Camp Woodland Blog

Anne Jordan’s Love – You Want To Pass It On

Posted by on July 30, 2019

by Alice Lurain (shared at Anne Jordan’s memorial service on March 18, 2018, and again at a remembrance for Mrs. J as part of Woodland’s 50th Anniversary Celebration on July 13, 2019)

Grab a tissue!

A survey of the framed photos on my bedroom dresser reveals the faces of the people who have touched me most deeply and persistently over the course of my lifetime. You will find my parents, my sister, my two dearest friends from childhood, one of whom – The Other Alice – many of you know, and you will find Anne Jordan.

Mrs. Jordan first entered my life in 1985 when I was a 9-year-old camper in Silver Birch. I loved everything about camp – sleeping in a cabin, constant activity, skits, songs, attention from older girls who seemed so cool, and the fact that I could wear my favorite blue velour sweatshirt every day, and no one cared. Despite this, at some point in that summer, around week 4, I sent my parents the following letter, which I found last spring in their basement. It reads: “Dear Mom and Dad, I like camp but I miss you too much to stay. Please come get me or ask Gramma and Grampa to. This isn’t a joke. Love, Alice.” Apparently, my parents called Mrs. Jordan when they received this dire rescue request, because I also found the wonderfully thoughtful response that she wrote, reassuring them that this was normal and not cause for alarm, that she had checked on me and found me having a wonderful time. She wrote, “I can assure you that she will not be sorry that she completed the season.” This was the first of many times when Mrs. Jordan knew me better than I knew myself.The following summer, I was a 10-year-old Treetopper. One day, on the way back to the cabin after lunch, I was talking to another girl about one of our cabinmates in that mean, catty way only pubescent girls can, when Mrs. Jordan walked up behind us. She said my name in a calm, quiet way that stopped me in my tracks and made clear I was about to be required to account for my actions. I still remember the feeling of absolute mortification I felt as I turned to face her. With her steely gaze upon me, she said simply, “That wasn’t very nice.” I stammered out some sort of apology; it seemed as though she let me go on in flustered agony forever. Then she said, “Alice, you need to think about what kind of person you want to be in the world. What do you want people to say about you when they talk behind your back?” Over three decades later, that question still echoes in my head during moments when I am tempted to do something petty, ignore someone’s feelings, or just take the easy way out of a situation.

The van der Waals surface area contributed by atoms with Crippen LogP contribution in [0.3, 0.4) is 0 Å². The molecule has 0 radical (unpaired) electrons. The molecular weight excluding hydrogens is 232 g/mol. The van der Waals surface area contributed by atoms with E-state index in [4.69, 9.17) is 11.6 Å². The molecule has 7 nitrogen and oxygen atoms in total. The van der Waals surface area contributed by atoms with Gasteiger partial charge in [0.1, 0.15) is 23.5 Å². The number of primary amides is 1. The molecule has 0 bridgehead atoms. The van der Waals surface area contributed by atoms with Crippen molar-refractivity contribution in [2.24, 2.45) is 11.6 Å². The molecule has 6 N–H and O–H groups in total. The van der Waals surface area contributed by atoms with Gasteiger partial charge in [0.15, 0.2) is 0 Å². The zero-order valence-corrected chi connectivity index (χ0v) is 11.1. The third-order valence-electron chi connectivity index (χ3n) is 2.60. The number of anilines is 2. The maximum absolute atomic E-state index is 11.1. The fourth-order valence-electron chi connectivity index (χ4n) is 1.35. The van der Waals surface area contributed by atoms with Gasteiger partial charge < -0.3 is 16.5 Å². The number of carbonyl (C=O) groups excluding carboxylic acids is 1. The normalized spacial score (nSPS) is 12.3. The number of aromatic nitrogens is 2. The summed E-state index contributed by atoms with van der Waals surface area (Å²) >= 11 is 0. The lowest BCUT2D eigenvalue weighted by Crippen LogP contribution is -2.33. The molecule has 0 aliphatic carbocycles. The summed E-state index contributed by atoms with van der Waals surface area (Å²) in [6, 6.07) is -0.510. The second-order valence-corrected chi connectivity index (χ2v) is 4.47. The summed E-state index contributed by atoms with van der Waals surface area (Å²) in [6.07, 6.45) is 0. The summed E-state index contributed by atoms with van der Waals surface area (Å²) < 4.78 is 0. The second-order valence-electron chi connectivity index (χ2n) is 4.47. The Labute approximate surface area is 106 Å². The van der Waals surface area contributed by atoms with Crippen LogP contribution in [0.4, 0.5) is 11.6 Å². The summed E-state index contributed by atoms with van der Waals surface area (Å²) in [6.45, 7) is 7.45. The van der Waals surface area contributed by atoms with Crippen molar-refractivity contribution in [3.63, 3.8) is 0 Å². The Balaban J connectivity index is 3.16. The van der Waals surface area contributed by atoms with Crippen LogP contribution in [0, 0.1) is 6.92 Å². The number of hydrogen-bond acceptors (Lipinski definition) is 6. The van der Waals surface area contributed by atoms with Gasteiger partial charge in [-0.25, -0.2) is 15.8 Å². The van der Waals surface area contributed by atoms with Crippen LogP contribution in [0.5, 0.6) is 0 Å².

Throughout my childhood, into young adulthood, and well beyond, Mrs. J always brought out my better self because she let me know that she expected that self to show up, and I never wanted to disappoint her. I still don’t. Patient, unflappable, and insistently calm under fire, nothing ever seemed to surprise her. She let us know that she would still love us when we inevitably screwed up, but she would also hold us accountable. With Mrs. J, there was always a second chance, but never a free pass.